The goal of fiscal policy is at the macroeconomic level to steer the economy towards efficiency and, depending on the country, to smooth somewhat economic fluctuations. It has long been debated whether this is desirable or possible at all, given the large delays in implementing public expenses. But changes to tax policies are quicker to put in place and implement. At the microeconomic level, the focus is more on the long term, again try to attain better efficiency as well to optimize some definition of fairness across economic agents, however this may be defined in the respective countries. These micro and macro aspects have largely been regarded as separate. This does need to be so.
Eduardo Engel, Christopher Neilson and Rodrigo Valdés look at the particular fiscal policy of Chile. This country is characterized, like many emerging economies, by wild fluctuations in economic activity. In this case this is triggered by changes in commodity prices, in particular for copper. The most important implication is that government revenue varies wildly (a macroeconomic impact) between 1 and 8% of GDP, which changes Chile's ability to redistributes across heterogeneous households (a microeconomic impact). Adhering to a balanced budget rule would have a dramatic effect, in terms of aggregate welfare it would be like renouncing to half of the copper revenue. The reason is that households' incomes is also correlated with copper revenue, and a countercyclical policy is then optimal. And to be the most effective, the poorest households are helped in hard times, both because they have the highest marginal utility from consumption and because they have the highest propensity to consume.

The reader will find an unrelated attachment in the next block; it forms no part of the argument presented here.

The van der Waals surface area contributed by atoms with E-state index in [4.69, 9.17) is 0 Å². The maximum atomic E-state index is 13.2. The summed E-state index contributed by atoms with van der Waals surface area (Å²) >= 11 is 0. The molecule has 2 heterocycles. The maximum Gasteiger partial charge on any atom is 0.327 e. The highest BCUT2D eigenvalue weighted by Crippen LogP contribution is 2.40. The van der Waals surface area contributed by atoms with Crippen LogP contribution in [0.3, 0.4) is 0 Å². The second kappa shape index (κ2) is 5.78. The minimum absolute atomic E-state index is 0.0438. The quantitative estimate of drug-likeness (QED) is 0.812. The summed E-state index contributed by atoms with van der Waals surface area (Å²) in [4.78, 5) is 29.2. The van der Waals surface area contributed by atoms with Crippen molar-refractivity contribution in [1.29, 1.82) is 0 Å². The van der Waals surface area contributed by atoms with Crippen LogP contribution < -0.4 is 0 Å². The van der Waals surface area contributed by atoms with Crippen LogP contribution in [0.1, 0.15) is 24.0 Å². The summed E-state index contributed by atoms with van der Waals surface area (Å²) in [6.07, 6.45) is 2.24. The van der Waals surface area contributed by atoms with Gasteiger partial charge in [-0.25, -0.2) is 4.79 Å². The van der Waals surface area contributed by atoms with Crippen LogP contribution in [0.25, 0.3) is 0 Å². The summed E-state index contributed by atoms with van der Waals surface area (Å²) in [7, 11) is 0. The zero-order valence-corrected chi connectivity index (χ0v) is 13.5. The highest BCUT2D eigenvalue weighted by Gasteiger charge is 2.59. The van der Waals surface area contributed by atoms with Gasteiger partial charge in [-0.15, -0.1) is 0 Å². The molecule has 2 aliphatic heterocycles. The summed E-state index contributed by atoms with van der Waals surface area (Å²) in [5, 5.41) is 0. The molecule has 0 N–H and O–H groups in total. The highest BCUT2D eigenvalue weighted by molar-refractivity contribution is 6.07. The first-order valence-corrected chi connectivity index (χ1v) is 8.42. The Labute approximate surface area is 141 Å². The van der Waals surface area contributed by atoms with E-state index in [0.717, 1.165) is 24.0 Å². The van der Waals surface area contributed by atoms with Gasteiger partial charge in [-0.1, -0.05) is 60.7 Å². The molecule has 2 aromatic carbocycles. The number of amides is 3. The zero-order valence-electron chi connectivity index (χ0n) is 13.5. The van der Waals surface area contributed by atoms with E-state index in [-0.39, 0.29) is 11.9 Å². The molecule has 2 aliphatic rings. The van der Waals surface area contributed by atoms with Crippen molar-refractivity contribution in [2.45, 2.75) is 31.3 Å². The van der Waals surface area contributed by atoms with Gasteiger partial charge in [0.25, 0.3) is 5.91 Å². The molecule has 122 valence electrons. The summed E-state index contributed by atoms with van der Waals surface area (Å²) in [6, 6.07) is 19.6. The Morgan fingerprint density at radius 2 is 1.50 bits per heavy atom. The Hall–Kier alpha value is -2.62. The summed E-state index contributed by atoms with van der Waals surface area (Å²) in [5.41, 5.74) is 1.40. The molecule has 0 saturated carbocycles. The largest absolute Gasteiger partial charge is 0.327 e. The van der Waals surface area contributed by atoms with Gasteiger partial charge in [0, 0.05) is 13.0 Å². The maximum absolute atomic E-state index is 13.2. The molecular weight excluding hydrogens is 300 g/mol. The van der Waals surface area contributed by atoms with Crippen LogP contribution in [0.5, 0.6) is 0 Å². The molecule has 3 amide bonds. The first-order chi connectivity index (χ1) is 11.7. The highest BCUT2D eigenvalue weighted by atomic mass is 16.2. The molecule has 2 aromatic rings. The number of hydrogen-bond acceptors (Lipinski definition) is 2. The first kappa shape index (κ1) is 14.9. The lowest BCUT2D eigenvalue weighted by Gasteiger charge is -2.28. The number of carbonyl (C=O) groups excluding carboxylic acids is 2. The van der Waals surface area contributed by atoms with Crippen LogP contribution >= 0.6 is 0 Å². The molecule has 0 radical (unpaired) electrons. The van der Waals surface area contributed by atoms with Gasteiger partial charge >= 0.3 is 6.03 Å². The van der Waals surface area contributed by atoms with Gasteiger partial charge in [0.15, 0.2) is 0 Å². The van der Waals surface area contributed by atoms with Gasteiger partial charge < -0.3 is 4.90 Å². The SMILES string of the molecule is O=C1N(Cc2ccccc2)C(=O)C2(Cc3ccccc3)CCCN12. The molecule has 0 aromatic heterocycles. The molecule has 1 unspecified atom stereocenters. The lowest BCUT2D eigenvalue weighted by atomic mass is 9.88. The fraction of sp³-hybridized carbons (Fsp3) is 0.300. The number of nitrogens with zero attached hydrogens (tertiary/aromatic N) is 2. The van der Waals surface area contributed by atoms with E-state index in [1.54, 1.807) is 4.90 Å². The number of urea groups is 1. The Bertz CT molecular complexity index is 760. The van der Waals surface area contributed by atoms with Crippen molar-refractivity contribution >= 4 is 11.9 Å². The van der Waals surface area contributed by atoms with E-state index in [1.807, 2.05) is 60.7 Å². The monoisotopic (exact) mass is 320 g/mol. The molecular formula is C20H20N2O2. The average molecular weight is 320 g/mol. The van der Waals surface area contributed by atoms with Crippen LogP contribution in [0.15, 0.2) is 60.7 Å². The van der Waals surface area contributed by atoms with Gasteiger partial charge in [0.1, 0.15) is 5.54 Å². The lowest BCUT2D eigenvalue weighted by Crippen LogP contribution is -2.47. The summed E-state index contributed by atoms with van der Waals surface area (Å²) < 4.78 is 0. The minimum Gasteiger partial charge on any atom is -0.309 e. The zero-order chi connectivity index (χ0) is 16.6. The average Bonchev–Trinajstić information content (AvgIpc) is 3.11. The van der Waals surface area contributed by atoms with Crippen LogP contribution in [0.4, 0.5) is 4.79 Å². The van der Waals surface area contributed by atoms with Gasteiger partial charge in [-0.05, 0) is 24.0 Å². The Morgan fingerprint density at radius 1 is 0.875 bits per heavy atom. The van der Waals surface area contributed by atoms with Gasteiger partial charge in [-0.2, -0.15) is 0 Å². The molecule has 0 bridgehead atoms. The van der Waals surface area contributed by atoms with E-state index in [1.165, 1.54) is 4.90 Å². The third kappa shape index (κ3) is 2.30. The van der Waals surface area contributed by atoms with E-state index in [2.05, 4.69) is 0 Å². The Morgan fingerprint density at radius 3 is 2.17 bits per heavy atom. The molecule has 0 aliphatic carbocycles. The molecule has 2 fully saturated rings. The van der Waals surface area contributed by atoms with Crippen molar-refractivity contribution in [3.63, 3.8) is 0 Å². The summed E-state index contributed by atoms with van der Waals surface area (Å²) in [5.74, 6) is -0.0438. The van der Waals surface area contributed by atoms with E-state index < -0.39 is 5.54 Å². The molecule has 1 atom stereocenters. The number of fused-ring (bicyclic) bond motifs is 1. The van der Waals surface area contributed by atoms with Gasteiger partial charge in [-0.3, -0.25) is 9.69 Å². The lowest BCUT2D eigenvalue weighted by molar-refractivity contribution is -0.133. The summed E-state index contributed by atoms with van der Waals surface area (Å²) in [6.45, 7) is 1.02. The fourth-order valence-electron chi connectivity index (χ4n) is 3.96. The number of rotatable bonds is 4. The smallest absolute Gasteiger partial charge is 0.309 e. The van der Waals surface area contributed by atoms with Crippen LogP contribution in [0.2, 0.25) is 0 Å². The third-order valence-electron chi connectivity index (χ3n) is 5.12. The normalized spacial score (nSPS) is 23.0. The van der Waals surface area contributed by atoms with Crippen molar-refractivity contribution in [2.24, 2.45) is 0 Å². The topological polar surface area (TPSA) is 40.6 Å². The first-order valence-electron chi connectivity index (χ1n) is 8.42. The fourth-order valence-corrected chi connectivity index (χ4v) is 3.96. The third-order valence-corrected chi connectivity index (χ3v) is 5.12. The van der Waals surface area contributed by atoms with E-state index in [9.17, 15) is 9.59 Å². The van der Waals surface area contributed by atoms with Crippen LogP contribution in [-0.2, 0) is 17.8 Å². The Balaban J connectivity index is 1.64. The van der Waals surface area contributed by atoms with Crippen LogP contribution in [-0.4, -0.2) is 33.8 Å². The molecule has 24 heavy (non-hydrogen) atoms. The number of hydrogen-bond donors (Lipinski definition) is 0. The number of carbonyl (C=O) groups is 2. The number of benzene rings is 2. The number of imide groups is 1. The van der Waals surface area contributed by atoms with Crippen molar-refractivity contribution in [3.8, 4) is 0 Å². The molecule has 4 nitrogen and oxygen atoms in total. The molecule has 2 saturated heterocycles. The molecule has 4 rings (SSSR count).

Chile has been pursuing so far something that is close to a balanced budget rule: expenses are related to a permanent income measure of income. This means expenses are relatively constant, except for the last years, where expenses grew significantly despite a reduction in copper prices. This appears to have worked well, in particular because the poor have been the target of this largesse, not the rich. That was stimulus spending done right. This paper shows how this can be done even better.